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Military authors have entered the mainstream science fiction genre and continue to leave their mark. David Drake pays homage to his own sub-genre by collecting ten classic stories of men-at-arms by top writers including himself.

Product Details

ISBN-13: 9780446610896
Publisher: Grand Central Publishing
Publication date: 01/01/2002
Pages: 320
Product dimensions: 5.00(w) x 8.00(h) x 0.67(d)

About the Author

David Drake, an American science fiction and fantasy writer, is one of the major authors of the military science fiction genre. His books include the genre-defining and bestselling Hammer’s Slammers series, as well as the nationally bestselling RCN series and his classic novel Redliners, which he calls "possibly the best thing I’ve written." He is a Vietnam War veteran and worked as a lawyer before turning to writing full-time.

Read an Excerpt

Dogs of War

By David Drake

Warner Aspect

Copyright © 2002 David Drake and Tekno Books
All right reserved.

ISBN: 0-446-61089-5

Chapter One

Combatman Dom Priego, I shall kill you." Sergeant Toth shouted the words the length of the barracks compartment.

Dom, stretched out on his bunk and reading a book, raised startled eyes just as the Sergeant snapped his arm down, hurling a gleaming combat knife. Trained reflexes raised the book, and the knife thudded into it, penetrating the pages so that the point stopped a scant few inches from Dom's face.

"You stupid Hungarian ape!" he shouted. "Do you know what this book cost me? Do you know how old it is?"

"Do you know that you are still alive?" the Sergeant answered, a trace of a cold smile wrinkling the corners of his cat's eyes. He stalked down the gangway, like a predatory animal, and reached for the handle of the knife.

"No you don't," Dom said, snatching the book away. "You've done enough damage already." He put the book flat on the bunk and worked the knife carefully out of it-then threw it suddenly at the Sergeant's foot.

Sergeant Toth shifted his leg just enough so that the knife missed him and struck the plastic deck covering instead. "Temper, combatman," he said. "You should never lose your temper. That way you make mistakes, get killed." He bent and plucked out the shining blade and held it balanced in his fingertips. As he straightened up, there was a rustle as the other men in the barracks compartment shifted weight, ready to move, all eyes on him. He laughed.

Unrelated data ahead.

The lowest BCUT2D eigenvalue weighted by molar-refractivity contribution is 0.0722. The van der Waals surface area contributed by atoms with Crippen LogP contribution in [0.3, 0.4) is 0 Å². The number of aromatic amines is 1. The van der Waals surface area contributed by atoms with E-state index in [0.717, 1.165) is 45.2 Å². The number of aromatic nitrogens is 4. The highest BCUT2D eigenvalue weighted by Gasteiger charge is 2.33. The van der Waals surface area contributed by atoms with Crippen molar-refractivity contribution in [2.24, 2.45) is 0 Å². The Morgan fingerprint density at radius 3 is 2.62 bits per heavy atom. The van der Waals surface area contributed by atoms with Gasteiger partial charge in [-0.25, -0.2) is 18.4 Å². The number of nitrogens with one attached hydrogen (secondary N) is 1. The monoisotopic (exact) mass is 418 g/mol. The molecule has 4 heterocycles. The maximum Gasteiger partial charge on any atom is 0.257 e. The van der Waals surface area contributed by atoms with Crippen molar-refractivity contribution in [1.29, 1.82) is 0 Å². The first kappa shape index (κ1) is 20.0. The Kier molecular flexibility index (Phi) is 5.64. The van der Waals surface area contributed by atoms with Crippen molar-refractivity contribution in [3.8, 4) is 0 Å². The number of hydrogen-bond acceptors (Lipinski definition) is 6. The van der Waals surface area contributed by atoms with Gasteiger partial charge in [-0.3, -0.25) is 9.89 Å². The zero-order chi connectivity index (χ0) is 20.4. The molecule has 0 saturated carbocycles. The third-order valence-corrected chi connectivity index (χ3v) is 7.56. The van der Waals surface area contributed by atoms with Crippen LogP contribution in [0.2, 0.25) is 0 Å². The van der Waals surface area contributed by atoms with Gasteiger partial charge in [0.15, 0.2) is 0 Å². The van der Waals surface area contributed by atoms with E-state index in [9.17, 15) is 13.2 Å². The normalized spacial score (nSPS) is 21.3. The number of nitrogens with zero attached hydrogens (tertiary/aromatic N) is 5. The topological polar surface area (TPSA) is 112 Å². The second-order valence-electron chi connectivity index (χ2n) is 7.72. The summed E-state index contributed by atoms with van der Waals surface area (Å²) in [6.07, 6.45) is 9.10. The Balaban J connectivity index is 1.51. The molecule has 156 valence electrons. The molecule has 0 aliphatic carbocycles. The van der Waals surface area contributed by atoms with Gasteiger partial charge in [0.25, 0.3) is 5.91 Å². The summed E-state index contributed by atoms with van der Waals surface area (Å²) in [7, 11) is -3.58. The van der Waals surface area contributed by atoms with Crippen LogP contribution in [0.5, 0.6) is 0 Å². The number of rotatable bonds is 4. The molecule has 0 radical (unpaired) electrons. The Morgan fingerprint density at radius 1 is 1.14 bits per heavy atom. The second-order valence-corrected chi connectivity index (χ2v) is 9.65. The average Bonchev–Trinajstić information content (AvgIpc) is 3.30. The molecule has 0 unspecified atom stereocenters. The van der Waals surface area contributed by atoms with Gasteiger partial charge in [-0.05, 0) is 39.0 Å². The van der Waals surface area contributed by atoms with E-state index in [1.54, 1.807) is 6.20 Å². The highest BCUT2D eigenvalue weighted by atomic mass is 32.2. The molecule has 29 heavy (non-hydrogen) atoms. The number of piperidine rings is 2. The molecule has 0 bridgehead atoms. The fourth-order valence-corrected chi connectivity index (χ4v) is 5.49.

"Now you're expecting it, so it's too easy for you." He slid the knife back into his boot sheath.

"You're a sadistic bowb," Dom said, smoothing down the cut in the book's cover. "Getting a great pleasure out of frightening other people."

"Maybe," Sergeant Toth said, undisturbed. He sat on the bunk across the aisle. "And maybe that's what they call the right man in the right job. And it doesn't matter anyway. I train you, keep you alert, on the jump. This keeps you alive. You should thank me for being such a good sadist."

"You can't sell me with that argument, Sergeant. You're the sort of individual this man wrote about, right here in this book that you did your best to destroy ..."

"Not me. You put it in front of the knife. Just like I keep telling you pinkies. Save yourself. That's what counts. Use any trick. You only got one life, make it a long one."

"Right in here ..." "Pictures of girls?"

"No, Sergeant, words. Great words by a man you never heard of, by the name of Wilde."

"Sure. Plugger. Wyld, fleet heavyweight champion."

"No, Oscar Fingal O'Flahertie Wills Wilde. No relation to your pug-I hope. He writes, 'As long as war is regarded as wicked, it will always have its fascination. When it is looked upon as vulgar, it will cease to be popular.'"

Sergeant Toth's eyes narrowed in thought. "He makes it sound simple. But it's not that way at all. There are other reasons for war." "Such as what ...?"

The Sergeant opened his mouth to answer, but his voice was drowned in the wave of sound from the scramble alert. The high-pitched hooting blared in every compartment of the spacer and had its instant response. Men moved. Fast.

The ship's crew raced to their action stations. The men who had been asleep just an instant before were still blinking awake as they ran. They ran and stood, and before the alarm was through sounding the great spaceship was ready.

Not so the combatmen. Until ordered and dispatched, they were just cargo. They stood at the ready, a double row of silver-gray uniforms, down the center of the barracks compartment. Sergeant Toth was at the wall, his headset plugged into a phone extension there, listening attentively, nodding at an unheard voice. Every man's eyes were upon him as he spoke agreement, disconnected and turned slowly to face them. He savored the silent moment, then broke into the widest grin that any of them had ever seen on his normally expressionless face.

"This is it," the Sergeant said, and actually rubbed his hands together. "I can tell you now that the Edinburgers were expected and that our whole fleet is up in force. The scouts have detected them breaking out of jump space, and they should be here in about two hours. We're going out to meet them. This, you pinkie combat virgins, is it." A sound, like a low growl, rose from the assembled men, and the Sergeant's grin widened.